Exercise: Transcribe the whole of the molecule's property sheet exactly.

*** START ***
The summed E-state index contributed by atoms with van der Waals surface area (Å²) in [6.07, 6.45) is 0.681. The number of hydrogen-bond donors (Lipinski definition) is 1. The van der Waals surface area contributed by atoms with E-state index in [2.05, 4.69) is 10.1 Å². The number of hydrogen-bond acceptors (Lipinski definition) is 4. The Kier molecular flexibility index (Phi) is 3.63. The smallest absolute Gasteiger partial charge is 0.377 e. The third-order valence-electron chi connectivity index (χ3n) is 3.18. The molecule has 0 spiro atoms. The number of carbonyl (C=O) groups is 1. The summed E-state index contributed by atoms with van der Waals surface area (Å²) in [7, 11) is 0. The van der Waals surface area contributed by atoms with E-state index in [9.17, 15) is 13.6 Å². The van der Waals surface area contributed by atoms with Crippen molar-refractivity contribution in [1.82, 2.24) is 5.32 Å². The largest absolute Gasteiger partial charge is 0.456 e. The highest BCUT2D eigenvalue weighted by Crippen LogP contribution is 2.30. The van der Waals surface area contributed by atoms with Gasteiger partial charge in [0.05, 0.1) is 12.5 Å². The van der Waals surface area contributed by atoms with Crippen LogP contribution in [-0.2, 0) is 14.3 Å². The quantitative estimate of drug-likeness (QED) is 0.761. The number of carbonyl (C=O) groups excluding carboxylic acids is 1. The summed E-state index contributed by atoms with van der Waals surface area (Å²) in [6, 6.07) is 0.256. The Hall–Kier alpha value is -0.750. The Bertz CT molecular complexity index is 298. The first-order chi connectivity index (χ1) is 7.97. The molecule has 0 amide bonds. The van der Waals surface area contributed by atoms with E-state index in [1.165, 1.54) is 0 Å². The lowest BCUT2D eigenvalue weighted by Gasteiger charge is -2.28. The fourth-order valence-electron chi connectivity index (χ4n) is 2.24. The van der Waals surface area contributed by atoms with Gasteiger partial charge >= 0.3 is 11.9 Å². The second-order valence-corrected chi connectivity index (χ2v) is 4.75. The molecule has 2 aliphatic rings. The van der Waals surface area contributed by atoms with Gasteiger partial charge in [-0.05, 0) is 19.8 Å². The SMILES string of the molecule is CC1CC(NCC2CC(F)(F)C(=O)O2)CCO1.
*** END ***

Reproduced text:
The summed E-state index contributed by atoms with van der Waals surface area (Å²) in [6.07, 6.45) is 0.681. The number of hydrogen-bond donors (Lipinski definition) is 1. The van der Waals surface area contributed by atoms with E-state index in [2.05, 4.69) is 10.1 Å². The number of hydrogen-bond acceptors (Lipinski definition) is 4. The Kier molecular flexibility index (Phi) is 3.63. The smallest absolute Gasteiger partial charge is 0.377 e. The third-order valence-electron chi connectivity index (χ3n) is 3.18. The molecule has 0 spiro atoms. The number of carbonyl (C=O) groups is 1. The summed E-state index contributed by atoms with van der Waals surface area (Å²) in [7, 11) is 0. The van der Waals surface area contributed by atoms with E-state index in [9.17, 15) is 13.6 Å². The van der Waals surface area contributed by atoms with Crippen molar-refractivity contribution in [1.82, 2.24) is 5.32 Å². The largest absolute Gasteiger partial charge is 0.456 e. The highest BCUT2D eigenvalue weighted by Crippen LogP contribution is 2.30. The van der Waals surface area contributed by atoms with Gasteiger partial charge in [0.05, 0.1) is 12.5 Å². The van der Waals surface area contributed by atoms with Crippen LogP contribution in [-0.2, 0) is 14.3 Å². The quantitative estimate of drug-likeness (QED) is 0.761. The number of carbonyl (C=O) groups excluding carboxylic acids is 1. The summed E-state index contributed by atoms with van der Waals surface area (Å²) in [6, 6.07) is 0.256. The Hall–Kier alpha value is -0.750. The Bertz CT molecular complexity index is 298. The first-order chi connectivity index (χ1) is 7.97. The molecule has 0 amide bonds. The van der Waals surface area contributed by atoms with E-state index in [1.165, 1.54) is 0 Å². The lowest BCUT2D eigenvalue weighted by Gasteiger charge is -2.28. The fourth-order valence-electron chi connectivity index (χ4n) is 2.24. The van der Waals surface area contributed by atoms with Gasteiger partial charge >= 0.3 is 11.9 Å². The second-order valence-corrected chi connectivity index (χ2v) is 4.75. The molecule has 2 aliphatic rings. The van der Waals surface area contributed by atoms with Gasteiger partial charge in [-0.05, 0) is 19.8 Å². The SMILES string of the molecule is CC1CC(NCC2CC(F)(F)C(=O)O2)CCO1.